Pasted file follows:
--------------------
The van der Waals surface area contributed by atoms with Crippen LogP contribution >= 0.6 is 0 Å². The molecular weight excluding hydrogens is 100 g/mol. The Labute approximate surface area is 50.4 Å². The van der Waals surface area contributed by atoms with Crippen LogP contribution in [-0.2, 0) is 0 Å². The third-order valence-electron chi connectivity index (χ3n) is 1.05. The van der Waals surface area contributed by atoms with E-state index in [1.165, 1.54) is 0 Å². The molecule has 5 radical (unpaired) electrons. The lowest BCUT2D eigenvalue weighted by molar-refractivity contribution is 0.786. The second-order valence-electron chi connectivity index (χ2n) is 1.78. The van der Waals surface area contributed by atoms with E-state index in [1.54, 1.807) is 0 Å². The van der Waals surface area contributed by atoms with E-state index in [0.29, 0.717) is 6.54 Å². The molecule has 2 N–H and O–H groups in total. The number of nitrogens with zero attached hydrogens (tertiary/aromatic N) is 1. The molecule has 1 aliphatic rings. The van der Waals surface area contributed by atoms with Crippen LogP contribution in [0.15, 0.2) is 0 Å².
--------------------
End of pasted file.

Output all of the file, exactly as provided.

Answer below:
The van der Waals surface area contributed by atoms with Crippen LogP contribution >= 0.6 is 0 Å². The molecular weight excluding hydrogens is 100 g/mol. The Labute approximate surface area is 50.4 Å². The van der Waals surface area contributed by atoms with Crippen LogP contribution in [-0.2, 0) is 0 Å². The third-order valence-electron chi connectivity index (χ3n) is 1.05. The van der Waals surface area contributed by atoms with E-state index in [1.165, 1.54) is 0 Å². The molecule has 5 radical (unpaired) electrons. The lowest BCUT2D eigenvalue weighted by molar-refractivity contribution is 0.786. The second-order valence-electron chi connectivity index (χ2n) is 1.78. The van der Waals surface area contributed by atoms with E-state index in [1.54, 1.807) is 0 Å². The van der Waals surface area contributed by atoms with E-state index in [0.29, 0.717) is 6.54 Å². The molecule has 2 N–H and O–H groups in total. The number of nitrogens with zero attached hydrogens (tertiary/aromatic N) is 1. The molecule has 1 aliphatic rings. The van der Waals surface area contributed by atoms with Crippen LogP contribution in [0.15, 0.2) is 0 Å².